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Former British Cycling and Team Sky doctor ordered banned substance, tribunal finds

Written by on 12/03/2021

Former British Cycling and Team Sky doctor Richard Freeman ordered a banned substance “knowing or believing” it was to be given to an unnamed rider, a tribunal has ruled.

The finding comes after a hearing of more than two years before the Medical Practitioners Tribunal Service, which was looking into the doctor’s fitness to practise.

Dr Freeman had admitted 18 of the 22 charges against him relating to the ordering of Testogel to British Cycling headquarters in 2011 but denied the central charge regarding its purpose.

The rider who was the intended recipient of the substance has not been named.

Sky’s sports correspondent Martha Kelner said: “It’s a bombshell finding in many ways.

“Richard Freeman was in his role at British Cycling and what was Team Sky when Bradley Wiggins became Britain’s first Tour de France champion in 2012, a time when British cycling soared to the top of the cycling world.

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“This was one of the greatest teams in British sporting history and now they have this huge stain over their successes.

“This hearing has lasted over two years and now we have something approaching a conclusion and it’s not the conclusion British Cycling or what was Team Sky would have wanted.”

Dr Freeman had claimed the testosterone was to treat former performance director Shane Sutton’s erectile dysfunction, which the Australian denied during testimony given in 2019.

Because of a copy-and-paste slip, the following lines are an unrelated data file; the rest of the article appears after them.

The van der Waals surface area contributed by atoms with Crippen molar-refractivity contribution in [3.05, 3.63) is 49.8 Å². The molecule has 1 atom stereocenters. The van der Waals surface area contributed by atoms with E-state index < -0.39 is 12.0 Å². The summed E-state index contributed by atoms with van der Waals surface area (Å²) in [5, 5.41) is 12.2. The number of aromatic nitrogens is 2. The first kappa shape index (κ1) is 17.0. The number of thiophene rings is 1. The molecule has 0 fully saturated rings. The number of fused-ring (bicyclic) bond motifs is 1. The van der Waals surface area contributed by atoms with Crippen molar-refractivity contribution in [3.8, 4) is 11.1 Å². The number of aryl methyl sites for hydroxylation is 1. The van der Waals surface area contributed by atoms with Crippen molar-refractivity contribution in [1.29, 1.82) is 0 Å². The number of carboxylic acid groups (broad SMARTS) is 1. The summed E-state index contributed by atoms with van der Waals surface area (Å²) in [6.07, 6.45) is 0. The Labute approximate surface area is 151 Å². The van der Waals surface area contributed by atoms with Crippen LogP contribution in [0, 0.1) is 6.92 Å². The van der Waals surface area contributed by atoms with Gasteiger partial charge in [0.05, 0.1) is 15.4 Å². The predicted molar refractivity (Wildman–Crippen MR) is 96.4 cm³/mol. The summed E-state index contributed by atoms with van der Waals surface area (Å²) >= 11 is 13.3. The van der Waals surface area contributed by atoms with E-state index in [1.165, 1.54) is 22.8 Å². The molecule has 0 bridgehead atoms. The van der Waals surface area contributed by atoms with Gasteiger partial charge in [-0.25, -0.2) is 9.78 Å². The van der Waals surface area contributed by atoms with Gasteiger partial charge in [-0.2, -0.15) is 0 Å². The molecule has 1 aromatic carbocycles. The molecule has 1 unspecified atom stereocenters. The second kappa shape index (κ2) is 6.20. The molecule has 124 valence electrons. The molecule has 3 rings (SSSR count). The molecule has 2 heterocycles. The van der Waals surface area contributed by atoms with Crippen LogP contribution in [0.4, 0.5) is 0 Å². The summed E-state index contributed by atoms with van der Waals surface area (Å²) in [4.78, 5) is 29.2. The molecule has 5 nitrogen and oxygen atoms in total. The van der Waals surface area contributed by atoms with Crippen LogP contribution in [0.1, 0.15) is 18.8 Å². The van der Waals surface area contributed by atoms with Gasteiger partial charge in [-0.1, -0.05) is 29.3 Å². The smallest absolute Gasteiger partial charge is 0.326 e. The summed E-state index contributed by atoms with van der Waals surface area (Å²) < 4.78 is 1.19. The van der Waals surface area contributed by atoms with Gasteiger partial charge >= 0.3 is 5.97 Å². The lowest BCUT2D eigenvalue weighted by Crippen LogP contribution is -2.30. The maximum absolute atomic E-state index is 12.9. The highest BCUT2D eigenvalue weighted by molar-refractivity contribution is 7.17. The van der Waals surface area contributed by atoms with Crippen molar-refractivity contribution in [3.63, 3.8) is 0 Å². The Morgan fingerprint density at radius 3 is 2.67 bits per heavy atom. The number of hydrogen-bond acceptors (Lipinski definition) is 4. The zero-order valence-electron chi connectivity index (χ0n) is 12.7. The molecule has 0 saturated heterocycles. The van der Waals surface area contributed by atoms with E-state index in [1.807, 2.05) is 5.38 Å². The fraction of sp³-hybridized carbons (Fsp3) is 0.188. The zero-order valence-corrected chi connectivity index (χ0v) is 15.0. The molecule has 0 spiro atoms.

The tribunal also determined it had been proved that the motive for Dr Freeman’s actions was to conceal his conduct.

He had admitted destroying a laptop with “a screwdriver or blunt instrument” before giving it to forensic experts conducting a doping investigation.

The one charge that was found to be not proved was that Dr Freeman knew the Testogel was not clinically indicated for Mr Sutton.

The tribunal’s ruling said: “Reflecting upon the totality of the evidence, the tribunal has determined that Dr Freeman placed the order and obtained the Testogel knowing or believing it was to be administered to an athlete to improve their athletic performance.

“Bearing in mind the breadth of Dr Freeman’s dishonesty… the tribunal found his conduct incapable of innocent explanation.”

Mr Sutton added that he is “saddened by the whole affair”.

“I feel for the doctor; that he ever got into this situation, and I remain disappointed that I was used as a scapegoat. It has caused great pain to both me and my family.

“But it also saddens me that this episode has cast a huge shadow over the success we enjoyed, both at Team Sky and British Cycling.

“I’d like to stress that neither I nor Sir Dave Brailsford knew about the testosterone order. But I think it’s important to find out who the doctor ordered it for. Hopefully that will emerge from the investigation by UK Anti-Doping.”

The tribunal will decide next week what sanctions Dr Freeman will face and whether he will be deemed unfit to practise medicine.

Dr Freeman was suspended by British Cycling in 2017 and resigned after saying he was too ill to face disciplinary action for poor medical record-keeping.

Dr Freeman also faces two UK anti-doping charges relating to the ordering of the testosterone, several of which relate to an interview he gave the organisation in the same year, where he subsequently admitted he had lied.

 Sky News

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